Senate panel strikes first blow to block Bush's Iraq plan
January 24, 2007
By JOHN YAUKEY
Gannett News Service
WASHINGTON — Democrats began what they promised would be a prolonged push to stop President George W. Bush’s troop buildup in Iraq today granting initial approval of a resolution condemning the move and potentially opening the door to debate on funding cuts for the war.
“This not an attempt to embarrass the president. ... It’s an attempt to save the president from making a significant mistake with regard to our policy in Iraq,” said Sen. Joe Biden, D-Del., chairman of the Foreign Relations Committee, which adopted the resolution. "This is our first, most immediate and most practical way to affect the president."
The 12-9 committee vote, which fell mainly along party lines, came a day after Bush asked Americans in his State of the Union speech to give his Iraq plan time to work.
The nonbinding resolution said Bush’s plan to send an additional 21,500 troops to Iraq mainly to quell the sectarian violence ripping apart Baghdad is ”not in the national interest.“
It was coauthored by Biden, fellow Democrat Carl Levin of Michigan, and Nebraska Republican Chuck Hagel.
The full Senate is expected to take up the measure as soon as next week, setting up a forum for what promises to be hours of impassioned debate on the war if today was an indication of how deeply concerned lawmakers are about events in Iraq.
”We’d better be damn sure we know what we’re doing — all of us — before we put 22,000 more Americans into that grinder,” said Hagel, a decorated Vietnam veteran. “I think all 100 senators ought to be on the line on this. What do you believe? What are you willing to support? What do you think? Why were you elected? If you wanted a safe job, go sell shoes.”
The resolution also sets up a framework for lawmakers to confront Bush on larger questions about the future of the war and his authority to wage it against growing pessimism among the public and Congress. Some of the leading Democrats on the committee made it clear they want to go beyond stopping the troop surge and start withdrawing U.S. troops.
“My intention from the outset was to send the first of many messages to the president,” Biden said.
Some Democrats on the panel called for tougher measures including caps on troops levels and funding cuts for the war, which lawmakers used to get American forces out of Vietnam.
“I fear this is slow walking,” said Sen. Russ Feingold, D-Wis., who wants funding cuts. “This is not the time for legislative nuancing.”
Biden said a nonbinding resolution was the fastest way to get the debate over Bush’s war policy moving, and other measures can be added later. He said his committee would soon begin hearings on some of those tougher measures, which could force Bush’s hand, although he stopped short of endorsing any sort of funding cuts.
“We have a number of constitutionally legitimate alternatives,” he said.
Some Republicans, while uneasy with the resolution’s language, were also deeply bothered by the course of the war and what they saw as the president’s refusal to listen to Congress.
“They have got to understand how concerned we are about this,” said Sen. George Voinovich, R-Ohio.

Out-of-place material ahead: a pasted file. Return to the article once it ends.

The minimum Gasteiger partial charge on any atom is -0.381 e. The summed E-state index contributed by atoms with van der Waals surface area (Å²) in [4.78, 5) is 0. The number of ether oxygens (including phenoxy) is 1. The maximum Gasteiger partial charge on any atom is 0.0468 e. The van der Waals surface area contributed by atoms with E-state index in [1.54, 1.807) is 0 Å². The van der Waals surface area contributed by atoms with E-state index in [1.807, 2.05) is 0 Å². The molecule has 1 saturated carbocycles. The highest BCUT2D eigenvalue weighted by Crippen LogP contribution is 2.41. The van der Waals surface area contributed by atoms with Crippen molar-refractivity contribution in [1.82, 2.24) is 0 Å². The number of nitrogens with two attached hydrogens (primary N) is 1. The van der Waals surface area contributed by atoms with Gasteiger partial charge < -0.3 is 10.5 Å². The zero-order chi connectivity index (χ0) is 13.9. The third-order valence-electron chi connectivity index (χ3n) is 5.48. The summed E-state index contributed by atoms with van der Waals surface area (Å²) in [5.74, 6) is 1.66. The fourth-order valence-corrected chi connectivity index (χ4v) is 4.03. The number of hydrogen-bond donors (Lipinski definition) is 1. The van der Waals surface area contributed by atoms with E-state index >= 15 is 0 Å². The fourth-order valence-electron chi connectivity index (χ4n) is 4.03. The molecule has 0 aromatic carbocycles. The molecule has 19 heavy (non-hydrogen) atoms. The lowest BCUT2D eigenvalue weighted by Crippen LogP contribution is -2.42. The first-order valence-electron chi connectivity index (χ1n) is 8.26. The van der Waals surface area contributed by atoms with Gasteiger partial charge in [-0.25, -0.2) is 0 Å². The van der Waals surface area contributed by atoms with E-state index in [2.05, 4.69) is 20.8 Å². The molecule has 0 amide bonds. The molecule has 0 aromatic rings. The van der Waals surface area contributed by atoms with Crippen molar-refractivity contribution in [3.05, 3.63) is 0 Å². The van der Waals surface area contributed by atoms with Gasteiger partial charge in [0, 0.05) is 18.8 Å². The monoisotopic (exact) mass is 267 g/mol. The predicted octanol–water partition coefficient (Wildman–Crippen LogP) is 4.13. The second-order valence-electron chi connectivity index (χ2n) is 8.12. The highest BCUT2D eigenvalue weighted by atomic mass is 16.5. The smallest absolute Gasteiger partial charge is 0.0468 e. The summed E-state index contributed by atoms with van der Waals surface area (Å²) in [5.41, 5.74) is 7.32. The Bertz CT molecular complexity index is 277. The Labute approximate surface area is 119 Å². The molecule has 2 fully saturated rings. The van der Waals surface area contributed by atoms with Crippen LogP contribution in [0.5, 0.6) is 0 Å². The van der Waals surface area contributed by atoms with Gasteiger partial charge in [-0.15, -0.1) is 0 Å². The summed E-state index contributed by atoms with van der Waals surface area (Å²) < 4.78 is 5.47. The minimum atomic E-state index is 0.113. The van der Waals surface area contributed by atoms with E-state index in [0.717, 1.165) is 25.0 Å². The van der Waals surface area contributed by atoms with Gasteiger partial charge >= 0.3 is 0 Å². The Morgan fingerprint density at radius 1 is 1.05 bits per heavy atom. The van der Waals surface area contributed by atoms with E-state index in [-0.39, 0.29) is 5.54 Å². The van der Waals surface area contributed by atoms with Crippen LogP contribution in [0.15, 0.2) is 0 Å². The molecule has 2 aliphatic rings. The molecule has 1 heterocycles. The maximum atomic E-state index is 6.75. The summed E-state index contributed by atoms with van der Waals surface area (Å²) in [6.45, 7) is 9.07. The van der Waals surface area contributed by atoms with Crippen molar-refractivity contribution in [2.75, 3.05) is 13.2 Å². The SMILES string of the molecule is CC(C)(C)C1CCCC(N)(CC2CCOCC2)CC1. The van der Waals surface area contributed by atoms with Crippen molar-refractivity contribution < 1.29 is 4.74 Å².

Some Republicans back a resolution by Sen. John Warner, R-Va., that opposed the troop increase but with language less confrontational with the White House.
Senate takes only swipe it can on Iraq
January 25, 2007
So much for the time President George W. Bush requested in his State of the Union address. A day later, the Senate Foreign Relations Committee passed a resolution, cosponsored by Sen. Carl Levin, telling him not to send more troops to Iraq.
A public rebuke of a commander in chief's war strategy is rare and risky. But it's hard to argue with the sentiment, best articulated by cosponsor and Vietnam veteran Sen. Chuck Hagel of Nebraska.
"This is a ping-pong game with American lives," said Hagel, the lone Republican joining Democrats in the 12-9 vote. "These young men and women that we put in Anbar Province, in Iraq, in Baghdad, are not beans. They're real lives. And we better be damn sure we know what we're doing, all of us, before we put 22,000 more Americans into that grinder."
The resolution is one of two, supported by at least eight Republicans, objecting to the troop increase. They reflect the will of the people expressed at the ballot box.
Presidents, of course, have to make the best strategic decisions they can, irrespective of the polls, but public sentiment, reinforced by Congress, has impact. "No president of the United States can sustain a foreign policy or a war policy without the sustained support of the American people," Hagel said.
The resolution will not cut off funding for the troops -- that would be foolhardy. Nor is it a cut-and-run strategy, rather a call for phased withdrawal and a political solution. Perhaps there should have been a better way to reach the president, but so far he has been unswayed by voters, senators' calls and letters and visits, and the Iraq Study Group.
"We can't be silent on an issue like this," Levin, D-Detroit, told the Free Press. "Troops want us to be expressing the truth. We owe them that -- we owe our troops everything. We owe them equipment; we owe them support for their families. We also owe them the best accounting of what we think the facts are."
The fact is people fear sending their soldiers into what increasingly looks like a no-win proposition. The question is not whether Bush gets more time, but whether there's still time to change his mind.